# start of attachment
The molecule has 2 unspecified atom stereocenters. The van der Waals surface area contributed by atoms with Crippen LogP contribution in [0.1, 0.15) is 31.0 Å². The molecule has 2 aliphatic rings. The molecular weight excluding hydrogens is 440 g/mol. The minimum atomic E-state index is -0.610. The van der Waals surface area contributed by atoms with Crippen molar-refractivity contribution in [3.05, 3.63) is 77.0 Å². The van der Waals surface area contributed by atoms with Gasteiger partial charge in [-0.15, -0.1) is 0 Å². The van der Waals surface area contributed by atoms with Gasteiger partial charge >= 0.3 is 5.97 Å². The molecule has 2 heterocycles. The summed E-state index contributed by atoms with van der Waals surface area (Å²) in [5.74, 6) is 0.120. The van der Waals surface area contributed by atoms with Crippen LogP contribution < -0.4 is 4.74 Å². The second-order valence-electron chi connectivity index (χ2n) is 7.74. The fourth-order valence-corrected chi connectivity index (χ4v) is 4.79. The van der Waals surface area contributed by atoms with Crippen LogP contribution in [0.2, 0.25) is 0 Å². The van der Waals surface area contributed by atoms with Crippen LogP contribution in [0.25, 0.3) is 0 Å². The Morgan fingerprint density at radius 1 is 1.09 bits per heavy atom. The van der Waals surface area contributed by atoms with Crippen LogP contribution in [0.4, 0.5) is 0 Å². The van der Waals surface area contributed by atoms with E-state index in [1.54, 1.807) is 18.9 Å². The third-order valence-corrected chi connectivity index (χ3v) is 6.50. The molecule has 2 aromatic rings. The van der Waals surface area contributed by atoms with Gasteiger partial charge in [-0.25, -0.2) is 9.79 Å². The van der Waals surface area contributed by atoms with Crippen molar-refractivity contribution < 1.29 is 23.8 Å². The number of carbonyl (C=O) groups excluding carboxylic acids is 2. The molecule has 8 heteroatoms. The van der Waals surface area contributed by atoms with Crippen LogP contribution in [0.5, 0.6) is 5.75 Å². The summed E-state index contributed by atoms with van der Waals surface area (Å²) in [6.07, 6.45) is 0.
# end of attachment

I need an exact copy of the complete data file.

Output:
The molecule has 2 unspecified atom stereocenters. The van der Waals surface area contributed by atoms with Crippen LogP contribution in [0.1, 0.15) is 31.0 Å². The molecule has 2 aliphatic rings. The molecular weight excluding hydrogens is 440 g/mol. The minimum atomic E-state index is -0.610. The van der Waals surface area contributed by atoms with Crippen molar-refractivity contribution in [3.05, 3.63) is 77.0 Å². The van der Waals surface area contributed by atoms with Gasteiger partial charge in [-0.15, -0.1) is 0 Å². The van der Waals surface area contributed by atoms with Gasteiger partial charge >= 0.3 is 5.97 Å². The molecule has 2 heterocycles. The summed E-state index contributed by atoms with van der Waals surface area (Å²) in [5.74, 6) is 0.120. The van der Waals surface area contributed by atoms with Crippen LogP contribution < -0.4 is 4.74 Å². The second-order valence-electron chi connectivity index (χ2n) is 7.74. The fourth-order valence-corrected chi connectivity index (χ4v) is 4.79. The van der Waals surface area contributed by atoms with Crippen LogP contribution in [0.2, 0.25) is 0 Å². The van der Waals surface area contributed by atoms with Crippen LogP contribution in [0.25, 0.3) is 0 Å². The Morgan fingerprint density at radius 1 is 1.09 bits per heavy atom. The van der Waals surface area contributed by atoms with Crippen LogP contribution in [0.4, 0.5) is 0 Å². The van der Waals surface area contributed by atoms with E-state index in [1.54, 1.807) is 18.9 Å². The third-order valence-corrected chi connectivity index (χ3v) is 6.50. The molecule has 2 aromatic rings. The van der Waals surface area contributed by atoms with Gasteiger partial charge in [-0.25, -0.2) is 9.79 Å². The van der Waals surface area contributed by atoms with Crippen molar-refractivity contribution < 1.29 is 23.8 Å². The number of carbonyl (C=O) groups excluding carboxylic acids is 2. The molecule has 8 heteroatoms. The van der Waals surface area contributed by atoms with Crippen LogP contribution in [0.5, 0.6) is 5.75 Å². The summed E-state index contributed by atoms with van der Waals surface area (Å²) in [6.07, 6.45) is 0.